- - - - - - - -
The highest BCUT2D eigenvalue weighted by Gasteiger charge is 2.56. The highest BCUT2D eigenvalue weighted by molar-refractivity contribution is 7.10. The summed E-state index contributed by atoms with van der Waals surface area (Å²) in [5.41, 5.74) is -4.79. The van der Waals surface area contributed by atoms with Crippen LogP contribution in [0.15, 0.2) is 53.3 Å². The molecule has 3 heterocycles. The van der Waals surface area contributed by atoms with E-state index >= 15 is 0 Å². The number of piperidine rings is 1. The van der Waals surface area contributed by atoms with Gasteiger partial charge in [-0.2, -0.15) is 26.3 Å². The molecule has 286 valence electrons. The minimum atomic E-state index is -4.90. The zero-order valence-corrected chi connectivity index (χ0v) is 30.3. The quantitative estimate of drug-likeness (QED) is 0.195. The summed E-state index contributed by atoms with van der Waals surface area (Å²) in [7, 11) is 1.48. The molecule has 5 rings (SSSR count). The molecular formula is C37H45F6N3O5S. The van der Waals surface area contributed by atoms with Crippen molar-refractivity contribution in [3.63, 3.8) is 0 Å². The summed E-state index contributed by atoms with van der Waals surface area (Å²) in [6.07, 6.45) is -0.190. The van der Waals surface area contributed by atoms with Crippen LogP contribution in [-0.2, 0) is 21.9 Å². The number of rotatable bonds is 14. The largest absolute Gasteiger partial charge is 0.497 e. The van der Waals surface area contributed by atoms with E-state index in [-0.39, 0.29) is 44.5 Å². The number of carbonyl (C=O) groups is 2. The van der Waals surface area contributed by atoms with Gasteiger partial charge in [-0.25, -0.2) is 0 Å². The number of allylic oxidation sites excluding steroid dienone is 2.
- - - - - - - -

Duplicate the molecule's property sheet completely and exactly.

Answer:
The highest BCUT2D eigenvalue weighted by Gasteiger charge is 2.56. The highest BCUT2D eigenvalue weighted by molar-refractivity contribution is 7.10. The summed E-state index contributed by atoms with van der Waals surface area (Å²) in [5.41, 5.74) is -4.79. The van der Waals surface area contributed by atoms with Crippen LogP contribution in [0.15, 0.2) is 53.3 Å². The molecule has 3 heterocycles. The van der Waals surface area contributed by atoms with E-state index >= 15 is 0 Å². The number of piperidine rings is 1. The van der Waals surface area contributed by atoms with Gasteiger partial charge in [-0.2, -0.15) is 26.3 Å². The molecule has 286 valence electrons. The minimum atomic E-state index is -4.90. The zero-order valence-corrected chi connectivity index (χ0v) is 30.3. The quantitative estimate of drug-likeness (QED) is 0.195. The summed E-state index contributed by atoms with van der Waals surface area (Å²) in [7, 11) is 1.48. The molecule has 5 rings (SSSR count). The molecular formula is C37H45F6N3O5S. The van der Waals surface area contributed by atoms with Crippen molar-refractivity contribution in [3.63, 3.8) is 0 Å². The summed E-state index contributed by atoms with van der Waals surface area (Å²) in [6.07, 6.45) is -0.190. The van der Waals surface area contributed by atoms with Crippen LogP contribution in [-0.2, 0) is 21.9 Å². The number of rotatable bonds is 14. The largest absolute Gasteiger partial charge is 0.497 e. The van der Waals surface area contributed by atoms with E-state index in [-0.39, 0.29) is 44.5 Å². The number of carbonyl (C=O) groups is 2. The van der Waals surface area contributed by atoms with Gasteiger partial charge in [-0.25, -0.2) is 0 Å². The number of allylic oxidation sites excluding steroid dienone is 2.